Founded in 2002 by principals Robin Standefer and Stephen Alesch, the New York-based design studio known for their work on hotels, restaurants, retail spaces, homes, and product design. Roman and Williams’ projects strive to consistently find the tension between spontaneity and rigor, refinement and rebellion, and past and future. Recently, they have created their most personal work to date: Roman and Williams Guild NY where the studio’s showcases their collection of original furniture, lighting, and accessories, as well as items collected from the workshops of the world’s best artisans, space is home also to celebrated French cafe La Mercerie, helmed by Chef Marie-Aude Rose.
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Gwyneth Paltrow’s New York Apartment was Roman and Williams’ first collaboration with her. She’d loved some of their work that she’d seen in a friend’s house, so she called the office one day, out of the blue. “That kind of phone call never gets old,” laughs Standefer. “It was the beginning of a wonderful relationship.” Though the design firm’s best-known work at the time was “dark and rich, very layered,” according to Standefer, “Gwyneth saw how we could instead channel this ethereal palette: light delicate whites, palest lavenders, grays, silvers, embroidery details.
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World of Interiors described the second home of Robin Standefer and Stephen Alesch as “…something quite remarkable: a weekend getaway so filled with the curious that it’s more Kunsthammer than beach cabana.” The designers took a relatively unremarkable 1950’s “contractor special” with a 1980s addition, and without undertaking a wholesale renovation, we’re able to completely change the feeling and spirit of the place. They removed drywall, added new wood windows, doors, and tambour walls, and undertook extensive interior decoration and exterior landscape efforts.
EAST FOURTH STREET
As the personal residence of Roman and Williams’ principals Robin Standefer and Stephen Alesch, the 4th Street loft was converted from an industrial workspace into an iconic downtown New York City residence that has been published in design magazines across the globe and serves as a source of inspiration for many.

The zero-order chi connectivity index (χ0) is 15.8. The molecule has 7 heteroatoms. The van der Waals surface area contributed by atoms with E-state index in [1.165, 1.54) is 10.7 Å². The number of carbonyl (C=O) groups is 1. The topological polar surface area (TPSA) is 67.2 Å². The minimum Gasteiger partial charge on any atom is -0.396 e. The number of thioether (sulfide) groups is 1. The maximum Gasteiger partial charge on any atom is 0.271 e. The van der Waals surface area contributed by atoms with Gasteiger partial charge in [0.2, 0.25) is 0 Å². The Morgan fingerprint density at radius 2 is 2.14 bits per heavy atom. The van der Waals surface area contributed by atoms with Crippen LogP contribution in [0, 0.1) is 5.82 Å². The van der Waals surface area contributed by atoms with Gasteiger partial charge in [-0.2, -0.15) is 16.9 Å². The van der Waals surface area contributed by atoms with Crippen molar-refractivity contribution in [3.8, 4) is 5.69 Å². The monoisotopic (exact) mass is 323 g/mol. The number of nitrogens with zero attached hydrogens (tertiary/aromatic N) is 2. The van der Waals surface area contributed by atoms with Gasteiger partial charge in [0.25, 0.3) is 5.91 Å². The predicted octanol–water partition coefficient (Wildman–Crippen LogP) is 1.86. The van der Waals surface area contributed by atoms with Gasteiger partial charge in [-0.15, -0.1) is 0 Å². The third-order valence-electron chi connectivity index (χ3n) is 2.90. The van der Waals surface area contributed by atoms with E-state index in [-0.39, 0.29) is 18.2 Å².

211 ELIZABETH STREET
In their first ground-up residential project, Roman and Williams designed a seven-story condominium building in the heart of NoLiTa, one of New York’s most vibrant neighborhoods. At first glance, the building blends into its historic neighborhood, but a closer inspection reveals brick details and wood double-hung windows that stand out. Roman and Williams chose to reject modern construction trends in favor of a more traditional approach and hired a family of Irish masons to lay the handcrafted brick façade of the building, a decision that won the building and the firm the 2010 Palladio Award.
In Nantucket, a resilient place where the land meets the sea and man meets nature, Roman and Williams have designed the interiors of Greydon House for Faros Properties, creating a 20-room hotel at 17 Broad Street with a complete bar and dining room that will be open to the community. Deploying their intrepid style Roman and Williams worked to push the conventions of the local design vernacular by bridging the old world and the new. Surprising continuities and original juxtapositions help to surface hidden facets of Nantucket’s identity and imbue the hotel with new energy at its core.
THE ACE HOTEL
Having worked with Ace to create Ace Hotel New York, Roman and Williams felt the time was right to work in the cultural crucible that is New Orleans. The firm viewed this as an opportunity to play with the syncretism that is a key theme in their work — in the place that does it best. Robin Standefer points out that “This project creates a real opportunity to voice the soul of the city of New Orleans, to respond to this fractured American moment, where people are becoming ever more detached and mediated. We strove to embrace — in a fluid and perhaps more feminine way — some of the discord and the complexity that New Orleans has always managed to weave together.”